See for example Richard M. Bird and Eric M. Zolt, Redistribution via Taxation, The limited role of the Personal Income Tax in Developing countries, International Tax Program, Institute for International Business, University of Toronto, Paper 0508

Photography via Flickr: Catusbones – Mumbai, India.

The inclusive economy

Most redistribution schemes remain little more than a trade-off between reducing inequality and promoting economic growth. Governments use income distribution schemes to attenuate negative impacts on the poor, but this cannot take away the profound causes of inequality, which are fuelled by the neoclassical one-size-fits-all approach to economic globalization, 16as has been shown above and in box 3. What is now known as the ‘inclusive growth’ approach is a response to the shortcomings of such redistribution policies.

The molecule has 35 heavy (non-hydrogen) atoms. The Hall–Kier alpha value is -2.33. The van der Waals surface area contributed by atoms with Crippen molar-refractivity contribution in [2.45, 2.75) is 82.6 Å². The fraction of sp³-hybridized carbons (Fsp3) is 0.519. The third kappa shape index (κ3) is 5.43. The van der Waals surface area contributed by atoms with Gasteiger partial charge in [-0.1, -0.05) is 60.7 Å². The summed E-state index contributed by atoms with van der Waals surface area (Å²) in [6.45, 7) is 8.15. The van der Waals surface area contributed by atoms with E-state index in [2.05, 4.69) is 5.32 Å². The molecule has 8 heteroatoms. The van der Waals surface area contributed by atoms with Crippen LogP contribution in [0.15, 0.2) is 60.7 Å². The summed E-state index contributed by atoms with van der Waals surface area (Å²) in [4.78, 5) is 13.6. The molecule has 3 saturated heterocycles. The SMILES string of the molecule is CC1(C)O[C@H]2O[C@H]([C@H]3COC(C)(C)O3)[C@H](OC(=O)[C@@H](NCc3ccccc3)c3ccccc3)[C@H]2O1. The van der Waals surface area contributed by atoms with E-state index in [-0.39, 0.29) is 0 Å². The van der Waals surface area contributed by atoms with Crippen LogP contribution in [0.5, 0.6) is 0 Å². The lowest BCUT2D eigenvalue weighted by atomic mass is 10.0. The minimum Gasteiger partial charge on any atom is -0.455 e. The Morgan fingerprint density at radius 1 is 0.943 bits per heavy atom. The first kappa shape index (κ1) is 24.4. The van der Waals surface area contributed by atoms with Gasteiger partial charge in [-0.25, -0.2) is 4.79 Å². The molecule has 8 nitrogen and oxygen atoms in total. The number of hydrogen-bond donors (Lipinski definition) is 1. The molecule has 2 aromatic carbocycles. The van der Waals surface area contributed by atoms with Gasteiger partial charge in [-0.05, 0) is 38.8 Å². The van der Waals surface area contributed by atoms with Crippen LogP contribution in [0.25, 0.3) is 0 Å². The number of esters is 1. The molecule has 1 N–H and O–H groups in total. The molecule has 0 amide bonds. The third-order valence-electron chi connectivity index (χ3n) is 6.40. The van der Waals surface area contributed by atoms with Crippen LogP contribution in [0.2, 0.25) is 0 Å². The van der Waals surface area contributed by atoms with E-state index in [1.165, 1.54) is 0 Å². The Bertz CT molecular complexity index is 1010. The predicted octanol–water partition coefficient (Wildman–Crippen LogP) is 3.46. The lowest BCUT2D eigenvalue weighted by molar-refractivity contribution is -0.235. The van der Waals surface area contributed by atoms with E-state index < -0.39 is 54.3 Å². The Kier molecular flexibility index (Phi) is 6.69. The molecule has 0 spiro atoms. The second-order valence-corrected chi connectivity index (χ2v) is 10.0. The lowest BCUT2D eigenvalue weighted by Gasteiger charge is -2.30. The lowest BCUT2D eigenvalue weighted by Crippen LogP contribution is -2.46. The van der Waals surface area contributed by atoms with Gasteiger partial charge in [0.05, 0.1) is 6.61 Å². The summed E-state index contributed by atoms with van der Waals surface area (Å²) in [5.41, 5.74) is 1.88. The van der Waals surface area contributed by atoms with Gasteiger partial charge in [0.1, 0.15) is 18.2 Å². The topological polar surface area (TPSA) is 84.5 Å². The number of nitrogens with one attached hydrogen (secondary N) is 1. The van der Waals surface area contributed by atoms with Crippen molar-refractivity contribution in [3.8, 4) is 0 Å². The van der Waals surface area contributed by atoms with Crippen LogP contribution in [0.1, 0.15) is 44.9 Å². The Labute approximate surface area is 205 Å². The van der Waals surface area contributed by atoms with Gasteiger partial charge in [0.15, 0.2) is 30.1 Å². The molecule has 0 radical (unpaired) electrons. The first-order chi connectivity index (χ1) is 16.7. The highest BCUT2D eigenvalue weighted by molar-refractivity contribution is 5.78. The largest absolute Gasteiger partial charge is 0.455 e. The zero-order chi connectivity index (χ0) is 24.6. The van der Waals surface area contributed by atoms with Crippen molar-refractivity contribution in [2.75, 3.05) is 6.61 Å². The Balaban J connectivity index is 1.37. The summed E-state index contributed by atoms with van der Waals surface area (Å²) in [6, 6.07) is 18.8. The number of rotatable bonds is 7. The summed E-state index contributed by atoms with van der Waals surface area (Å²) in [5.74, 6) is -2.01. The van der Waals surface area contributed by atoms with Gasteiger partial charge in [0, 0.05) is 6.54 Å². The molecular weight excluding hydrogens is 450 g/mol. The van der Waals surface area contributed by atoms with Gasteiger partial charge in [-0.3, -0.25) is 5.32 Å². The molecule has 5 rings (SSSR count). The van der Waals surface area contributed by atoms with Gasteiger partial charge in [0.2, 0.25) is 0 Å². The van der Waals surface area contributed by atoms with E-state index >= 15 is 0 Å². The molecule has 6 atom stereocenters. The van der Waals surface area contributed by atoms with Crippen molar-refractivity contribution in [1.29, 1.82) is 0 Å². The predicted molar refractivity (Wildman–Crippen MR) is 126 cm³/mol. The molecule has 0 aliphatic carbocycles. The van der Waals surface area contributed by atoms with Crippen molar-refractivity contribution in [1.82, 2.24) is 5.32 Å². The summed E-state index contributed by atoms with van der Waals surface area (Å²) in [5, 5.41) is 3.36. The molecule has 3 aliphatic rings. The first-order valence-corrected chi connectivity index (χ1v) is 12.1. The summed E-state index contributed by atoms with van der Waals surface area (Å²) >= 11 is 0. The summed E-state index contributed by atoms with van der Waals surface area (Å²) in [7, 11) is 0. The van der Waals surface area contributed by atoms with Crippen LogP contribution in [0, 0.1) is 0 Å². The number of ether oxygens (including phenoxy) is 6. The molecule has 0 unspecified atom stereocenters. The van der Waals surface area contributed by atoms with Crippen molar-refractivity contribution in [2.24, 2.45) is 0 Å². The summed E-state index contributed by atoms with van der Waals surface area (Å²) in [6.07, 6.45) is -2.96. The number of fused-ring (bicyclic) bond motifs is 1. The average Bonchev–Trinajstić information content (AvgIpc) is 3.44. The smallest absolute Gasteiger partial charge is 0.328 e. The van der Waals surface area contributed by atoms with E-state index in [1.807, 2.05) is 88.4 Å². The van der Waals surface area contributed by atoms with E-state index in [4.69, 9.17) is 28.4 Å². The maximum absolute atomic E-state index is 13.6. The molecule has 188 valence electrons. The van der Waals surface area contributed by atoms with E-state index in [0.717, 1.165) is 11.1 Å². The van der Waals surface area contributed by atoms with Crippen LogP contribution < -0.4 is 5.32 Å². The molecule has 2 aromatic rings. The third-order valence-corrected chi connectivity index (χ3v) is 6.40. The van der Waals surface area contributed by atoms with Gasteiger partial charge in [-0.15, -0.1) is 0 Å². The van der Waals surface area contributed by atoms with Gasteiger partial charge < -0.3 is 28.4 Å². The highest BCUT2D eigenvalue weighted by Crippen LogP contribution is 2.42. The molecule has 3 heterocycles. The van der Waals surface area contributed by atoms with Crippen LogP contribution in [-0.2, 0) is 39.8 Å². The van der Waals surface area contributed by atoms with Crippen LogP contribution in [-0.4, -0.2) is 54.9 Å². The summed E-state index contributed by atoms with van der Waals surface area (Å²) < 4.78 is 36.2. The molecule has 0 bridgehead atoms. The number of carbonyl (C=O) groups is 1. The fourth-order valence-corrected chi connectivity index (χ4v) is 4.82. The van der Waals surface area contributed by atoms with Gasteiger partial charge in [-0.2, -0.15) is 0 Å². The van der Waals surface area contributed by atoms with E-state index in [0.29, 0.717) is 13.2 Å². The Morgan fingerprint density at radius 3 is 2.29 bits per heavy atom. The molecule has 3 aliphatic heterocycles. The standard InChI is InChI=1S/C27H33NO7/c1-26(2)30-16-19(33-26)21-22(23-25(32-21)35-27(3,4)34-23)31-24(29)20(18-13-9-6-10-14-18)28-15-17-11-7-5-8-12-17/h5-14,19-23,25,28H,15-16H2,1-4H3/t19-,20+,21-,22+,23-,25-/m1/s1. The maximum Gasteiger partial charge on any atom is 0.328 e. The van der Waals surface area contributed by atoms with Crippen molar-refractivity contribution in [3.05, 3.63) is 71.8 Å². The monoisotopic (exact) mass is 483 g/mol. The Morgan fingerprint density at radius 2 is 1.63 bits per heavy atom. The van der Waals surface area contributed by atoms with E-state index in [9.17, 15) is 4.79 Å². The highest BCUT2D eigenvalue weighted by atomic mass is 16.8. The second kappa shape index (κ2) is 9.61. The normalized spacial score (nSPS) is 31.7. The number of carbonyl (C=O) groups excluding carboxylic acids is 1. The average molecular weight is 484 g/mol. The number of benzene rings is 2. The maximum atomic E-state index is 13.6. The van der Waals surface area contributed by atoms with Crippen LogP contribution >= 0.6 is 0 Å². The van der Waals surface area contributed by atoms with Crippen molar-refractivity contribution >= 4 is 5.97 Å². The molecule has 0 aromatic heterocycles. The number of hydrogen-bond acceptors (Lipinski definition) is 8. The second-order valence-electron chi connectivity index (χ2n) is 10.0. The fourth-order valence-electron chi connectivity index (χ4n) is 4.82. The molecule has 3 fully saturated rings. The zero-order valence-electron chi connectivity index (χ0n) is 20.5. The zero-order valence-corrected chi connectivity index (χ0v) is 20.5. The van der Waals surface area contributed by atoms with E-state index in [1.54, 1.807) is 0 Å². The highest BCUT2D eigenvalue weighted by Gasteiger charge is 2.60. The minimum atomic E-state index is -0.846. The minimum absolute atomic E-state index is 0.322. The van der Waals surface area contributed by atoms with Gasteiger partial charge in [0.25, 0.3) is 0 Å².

The discussion on inclusive growth has been driven by emerging countries. The term inclusive economics was coined by in 2001 Indian economist Narendar Pani, editor of the Bangalore Economics Times, who used the term to refer to a ‘Ghandian method’ of selecting economic tools for policy making. 17 This does not mean that the debate about inclusion is only a Southern one, but it is the emerging countries in Latin America (e.g. Brazil), Asia (e.g. India and China), and Africa (e.g. South Africa) that struggle the most with high growth rates and growing inequalities. As a result, inclusive growth has internationally been promoted by the Asian and African Development Banks.